Student Profiles: Steven Cheng, MBA ’18
Steven Cheng, MBA ’18
Hometown: Austin, TX
Undergraduate School: Dartmouth College
Concentration: Strategic marketing
Thinking about where I am now relative to when I first started at Johnson, the contrast is striking. Not only have I become more well-informed about all the various functional areas within business, but more importantly, I’ve gained so much more confidence in my own abilities.
Why did you decide to go back to school for your MBA?
Following six years of work experience, I was ready to make a career pivot. After much research and many conversations with mentors and existing MBA students, I came to the conclusion that an MBA would be the best platform to allow me to successfully “reposition” myself.
What did you do prior to coming to Cornell?
Before Cornell, I spent time in investment consulting and also in portfolio management and analysis. It was a great learning experience that taught me how to perform successfully in a fast-paced professional environment, and also sharpened my thinking on how to be a savvy investor. However, I couldn’t necessarily picture myself spending my entire career in that field, hence leading to my decision to pursue an MBA.
What have you learned about yourself as a result of the program you are in?
Thinking about where I am now relative to when I first started at Johnson, the contrast is striking. Not only have I become more well-informed about all the various functional areas within business, but more importantly, I’ve gained so much more confidence in my own abilities. I remember being intimidated by the thought of presenting in front of large groups of people before the program began, and now I feel that I actually thrive in presentation situations and actively seek out more opportunities to present.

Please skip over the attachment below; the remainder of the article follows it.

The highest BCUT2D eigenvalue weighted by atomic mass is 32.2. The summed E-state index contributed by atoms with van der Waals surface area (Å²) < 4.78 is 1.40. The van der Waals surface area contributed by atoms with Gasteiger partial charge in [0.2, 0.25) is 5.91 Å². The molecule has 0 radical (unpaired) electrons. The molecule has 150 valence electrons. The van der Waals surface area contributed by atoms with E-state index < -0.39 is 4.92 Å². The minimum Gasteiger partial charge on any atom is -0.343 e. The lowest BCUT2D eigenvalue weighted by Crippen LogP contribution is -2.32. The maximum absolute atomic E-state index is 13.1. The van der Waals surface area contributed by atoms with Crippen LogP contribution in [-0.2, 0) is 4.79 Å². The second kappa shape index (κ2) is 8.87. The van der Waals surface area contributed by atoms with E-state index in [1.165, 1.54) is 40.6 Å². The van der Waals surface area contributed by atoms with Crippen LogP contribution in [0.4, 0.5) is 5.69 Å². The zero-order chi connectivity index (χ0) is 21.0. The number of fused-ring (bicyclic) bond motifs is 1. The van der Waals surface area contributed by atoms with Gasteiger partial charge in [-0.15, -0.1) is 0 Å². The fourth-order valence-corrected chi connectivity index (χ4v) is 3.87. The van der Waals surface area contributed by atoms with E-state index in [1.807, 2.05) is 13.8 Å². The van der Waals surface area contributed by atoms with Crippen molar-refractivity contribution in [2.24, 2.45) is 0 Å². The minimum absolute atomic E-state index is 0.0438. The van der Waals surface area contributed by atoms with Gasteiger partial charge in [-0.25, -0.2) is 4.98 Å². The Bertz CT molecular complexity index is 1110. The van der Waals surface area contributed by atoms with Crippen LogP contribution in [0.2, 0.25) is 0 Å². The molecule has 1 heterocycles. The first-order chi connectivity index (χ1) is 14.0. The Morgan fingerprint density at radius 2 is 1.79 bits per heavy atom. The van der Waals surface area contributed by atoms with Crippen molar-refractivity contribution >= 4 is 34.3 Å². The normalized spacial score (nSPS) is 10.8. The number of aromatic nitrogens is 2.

What do you think makes your program unique?
I have been so impressed with the quality of my classmates, whom I can always count on to challenge my thinking in novel and constructive ways. The ties I’ve built at Johnson go far beyond the walls of the classroom, and being in the picturesque environment that is Ithaca plays a large role in fostering an authentic sense of community. I have no doubt that many years from now, my peers at Johnson will continue to be some of my closest friends.
What advice do you have for anyone applying to the program?
Do your research! Try to visit campus if possible, and speak to current students both at Johnson and at other schools you are considering, so you can make the most informed decision possible for yourself. You’ll learn during the recruiting process that finding the right “cultural fit” is so crucial to your success and happiness, and this holds equally true in the business school application context. Invest the time to learn what you can gain from the Johnson program, but at the same time, never lose sight of what you can contribute and bring to the program that will make it even better with you here.
Who is your favorite professor or class and why?
Professor Risa Mish is an absolute gem here at Johnson. You would be hard-pressed to find someone with more boundless enthusiasm, a perfectly timed sense of humor, and genuine interest in her students. Her class will equip you with a framework for critical thinking that has applicability across a remarkably wide range of business situations, and her seemingly infinite wisdom and charm make it so you never want to miss a single class session.
What student groups, activities, or clubs are you a part of?
I actually just returned from the Johnson Leadership Expedition to Patagonia, which was an incredibly rewarding experience that I’m still in the early stages of fully processing. Spending ten days in a remote environment, navigating challenging terrain and dynamic weather conditions, has a special way of forcing you to reevaluate your “mental models” and draw broader parallels to work and life.
Along those lines, I’ve found the international treks offered at Johnson to be highly valuable, because they allow you to reexamine what you’ve learned in the classroom in unique contexts, and encourage you to find both the similarities and differences. Having attended the UAE trek during spring break last April, I can attest to that firsthand, as we met with local, national, and multinational business leaders and engaged in memorable cultural activities (including a fascinating fireside chat at a private Emirati home).
Whether it’s finding yourself in the wilderness or engaging foreign business executives in stimulating discussions, Johnson treks have been a formative part of my experience.